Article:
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  • 2019-2020 Nooksack Valley School District Calendar is now available! CLICK HERE to view


    Note from Superintendent Mark Johnson on Bond Passage

    February 22, 2019 

    Hello Nooksack Valley! I wanted to take a moment to express my sincere appreciation for supporting our recent bond election.  As we started this school year my “word” for the year was “gratitude”. I wanted to make sure I was taking the time to recognize and appreciate the many blessings in life, both big and small, and not simply “move on to the next thing” (as is my tendency).

    This bond passage is a BIG thing, and I am so very grateful to our community. Our Pioneer Country is a community that has always overwhelmingly supported our children, this time in the form of voting “yes” in order to provide necessary facilities. My gratitude is equally overwhelming!

    A special thanks go to our facilities committee who spent about one year analyzing the needs, determining potential solutions and corresponding costs, and making final recommendations to our school board.  Scott Mitchell and Jennifer Lautenbach served as co-chairs for the campaign, both working tirelessly to ensure we reached the 60% “yes” requirement for bond approval.

    My commitment to all of you is to steward every single dollar to ensure we get the very best value we can.  You all deserve that, as do our children.

    With Great Gratitude,


    Note to Community on Snow Days 

    February 2019

    Hello Nooksack Valley.  I wanted to take a moment and talk with you about our recent days cancelled because of weather and road conditions.  First, know that student and staff safety is our number one priority in making these decisions.  Second, know also that the final decisions rest solely with me as the superintendent.  Here are other factors that come into play during these times;

    1. Our district is very large geographically. One part of our district can have roads that are bare and wet, while another can have large snow drifts. Many times, the state route that goes through our district is very passable, but our side roads and foothills are not.  This is why it is critical for us to actually drive and get our eyes on road conditions throughout the district, which is always done in conjunction with these decisions.
    2. Wind chill is considered. At times, we have the wind chill factor that can be dangerous to children, particularly if they are not properly clothed while waiting for the bus.  Again, we strongly encourage parents to attend to this as needed.
    3. Weather can change quickly. We, in rare instances, have found it necessary to send students home early from school.  This poses many problems, not the least of which is getting them to a home that has someone there, with so many working parents.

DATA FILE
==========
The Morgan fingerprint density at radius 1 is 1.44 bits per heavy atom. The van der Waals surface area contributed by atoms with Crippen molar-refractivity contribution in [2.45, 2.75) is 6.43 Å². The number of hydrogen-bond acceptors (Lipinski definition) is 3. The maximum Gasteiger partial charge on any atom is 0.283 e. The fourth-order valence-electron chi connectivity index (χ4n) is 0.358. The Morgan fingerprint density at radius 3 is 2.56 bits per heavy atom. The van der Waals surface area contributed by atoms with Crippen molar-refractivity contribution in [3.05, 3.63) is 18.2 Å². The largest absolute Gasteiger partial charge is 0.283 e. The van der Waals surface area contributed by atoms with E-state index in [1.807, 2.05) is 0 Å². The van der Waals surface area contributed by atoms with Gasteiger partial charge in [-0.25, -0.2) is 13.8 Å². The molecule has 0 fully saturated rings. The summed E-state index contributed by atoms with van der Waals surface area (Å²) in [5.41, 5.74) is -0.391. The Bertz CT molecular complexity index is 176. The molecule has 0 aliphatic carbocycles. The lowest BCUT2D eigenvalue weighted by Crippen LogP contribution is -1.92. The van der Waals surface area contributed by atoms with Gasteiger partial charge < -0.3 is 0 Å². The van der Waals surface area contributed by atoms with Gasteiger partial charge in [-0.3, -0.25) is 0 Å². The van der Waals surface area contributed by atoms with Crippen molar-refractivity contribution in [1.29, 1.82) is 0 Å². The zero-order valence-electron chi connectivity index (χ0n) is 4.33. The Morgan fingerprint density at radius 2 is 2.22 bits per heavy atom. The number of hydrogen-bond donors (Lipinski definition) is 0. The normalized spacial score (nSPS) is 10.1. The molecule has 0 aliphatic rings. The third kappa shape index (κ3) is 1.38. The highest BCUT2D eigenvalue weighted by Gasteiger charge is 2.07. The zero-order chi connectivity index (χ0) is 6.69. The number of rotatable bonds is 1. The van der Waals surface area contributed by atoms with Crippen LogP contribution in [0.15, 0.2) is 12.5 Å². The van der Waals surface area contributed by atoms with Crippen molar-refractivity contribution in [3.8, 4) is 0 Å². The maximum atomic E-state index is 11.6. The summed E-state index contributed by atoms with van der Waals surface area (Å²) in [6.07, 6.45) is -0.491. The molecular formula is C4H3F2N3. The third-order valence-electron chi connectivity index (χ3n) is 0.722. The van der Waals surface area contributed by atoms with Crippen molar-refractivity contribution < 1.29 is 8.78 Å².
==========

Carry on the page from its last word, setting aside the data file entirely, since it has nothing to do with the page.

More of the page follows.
4. When to decide is also an issue. It seems that the “trend” is for districts to make the call the day before. At times this is very easy.   For example, a few years ago we knew by noon the day before that our roads would not be safe to travel on.  Here, I want you to know that we have discussed the fact that typically, the best time to make such decisions is early in the morning.  This is not always ideal for parents in terms of arranging for daycare, etc.  So, there is a balance.  We are asking for some level of patience, however, during this decision making process.
    5. Daylight matters. At times, it is best for us to announce a two hour “late start” the afternoon/evening before.  This allows everyone some time in the morning, and to get some daylight.  This also allows us to assess the weather in the morning, which could bring a change to a full school closure if needed.
    6. Weather forecasts are very important. In fact, they have become increasingly more accurate over the years.  We rely on several as decisions are made.
    7. Other factors include: having young high school students driving to school in unfamiliar conditions (although we also expect that parents are using their judgement here), whether staff living in other parts of the county can get to Nooksack Valley safely, and other considerations.

    In the final analysis, these are not easy decisions to make, but we always try to error on the side of safety.  Most of time, I think we get it right.  Not always.  

    Thanks for your patience,

    Mark Johnson

    Superintendent of Schools

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